how to fix Java WebStart on MacOSX 10.5.7

I don’t know when this broke – maybe around the time Safari 4 was released? Anyway, Java WebStart stopped working. Downloading a .jnlp file and doubleclicking it brought up an editor (Dashcode) rather than the application launched via Java WebStart. I tried using Spotlight to find “Java WebStart” so I could manually launch the app. But nothing was found. WTF?

Apparently, the solution, of course, is to navigate in the Finder to /System/Library/CoreServices and click on Java – an entirely intuitive and obvious solution. This triggers some hidden magic to somehow restore access to JWS. Who knows. It works after doing this.

cruz rocks

Oh, yeah. Cruz is easily the nicest browser I’ve used. I’ve got it running in fullscreen mode on my MacBook Pro – laugh at me for using full screen mode if you like, but I’ve always enjoyed BIG browser windows… It’s not perfect, to be sure, but it sure is niiice…


Cruz is a new webkit-based browser that supports Greasemonkey scripts, plugins, and stuff like integrated tinyurl creation and a full screen mode. It can generate thumbnails for search results on Google, and has a CoverFlow view of search results. Very cool stuff. I think I’ll be switching…

Hey! You got Firefox in my Safari! You got Safari in my Firefox! 2 great tastes…

why I love my Network

I’m firmly in the @injenuity “The Network is People” camp. And I freaking LOVE my network.

I’ve been experiencing an annoying glitch on my MacBook Pro since upgrading to MacOSX 10.5 – nothing serious, but occasionally it’d bug me. What happened was, if I opened a Finder window to /Users – it would show every user’s home directory except mine. I mean, I know it’s there, because all of my files are there. And if I used Terminal or remote SSH login, the directory was certainly there, as were all of my files. If I used Finder’s Go to Folder command (Command + Shift + G) I could enter “/Users/dnorman” and all was well.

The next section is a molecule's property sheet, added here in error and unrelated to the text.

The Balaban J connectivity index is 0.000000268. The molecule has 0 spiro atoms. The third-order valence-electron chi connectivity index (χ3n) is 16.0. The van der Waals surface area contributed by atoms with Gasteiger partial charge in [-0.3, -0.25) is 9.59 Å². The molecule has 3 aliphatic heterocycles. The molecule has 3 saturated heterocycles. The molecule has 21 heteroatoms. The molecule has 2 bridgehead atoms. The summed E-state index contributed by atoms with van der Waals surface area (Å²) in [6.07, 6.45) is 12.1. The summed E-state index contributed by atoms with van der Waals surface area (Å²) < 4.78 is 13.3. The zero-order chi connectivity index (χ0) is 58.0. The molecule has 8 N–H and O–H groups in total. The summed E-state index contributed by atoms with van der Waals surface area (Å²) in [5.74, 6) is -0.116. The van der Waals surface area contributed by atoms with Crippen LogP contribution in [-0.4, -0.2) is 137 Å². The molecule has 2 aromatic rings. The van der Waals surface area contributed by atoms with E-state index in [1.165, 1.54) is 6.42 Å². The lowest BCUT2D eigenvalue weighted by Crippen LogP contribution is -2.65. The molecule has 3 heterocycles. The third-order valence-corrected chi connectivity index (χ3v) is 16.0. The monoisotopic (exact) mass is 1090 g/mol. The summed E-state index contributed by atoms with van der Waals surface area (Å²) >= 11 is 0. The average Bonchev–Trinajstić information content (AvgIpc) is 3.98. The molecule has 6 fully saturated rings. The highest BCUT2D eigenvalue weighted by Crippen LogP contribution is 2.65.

But it was annoying.

Every once in awhile, I’d try to debug. I’d use Terminal and navigate to /Users. I’d run ls -l and I’d see this:

$ ls -l
total 0
drwxrwxrwt   7 root     wheel     238 23 Mar 15:17 Shared
drwxr-xr-x  13 demo     demo      442 14 May  2006 demo
drwxr-xr-x@ 47 dnorman  dnorman  1598 31 Mar 18:12 dnorman

The other user directories had either a + or no symbol after the file mode section. My directory had a @. WTF. I’ve tried looking through man. man ls. man chmod. Couldn’t find any mention of @. Try googling for @. Not helpful. This is where the gaping holes in my *NIX geekery are exposed. I was completely stumped.

Finally, I decide to try checking with the LazyWeb. I posted a tweet to roughly describe the problem – as best I could in the 140 character limit – and…

Waited 3 minutes before @thepatrick responded with a hint, and another one.

So, a few seconds later, I was running a new (to me) command via the command shell, finding out about xattr to list extended attributes about files.

$ xattr -l /Users/dnorman
0000   00 00 00 00 00 00 00 00 40 00 00 00 00 00 00 00    ........@.......
0010   00 00 00 00 00 00 00 00 00 00 00 00 00 00 00 00    ................

Bingo. There’s some funky bit set. So, how to nuke it. I ran man xattr and found it has a -d flag, which is used to delete attributes by name. So I ran this:

$ xattr -d /Users/dnorman


My home directory now properly shows up in Finder. Everything’s hunky dory.

The power of my Network, harnessed with a simple LazyWeb plea, solved in 3 minutes what I’d struggled for 5 months to solve on my own.

I love my Network. It’s the people.

Thanks, Patrick. I owe you a $beverage.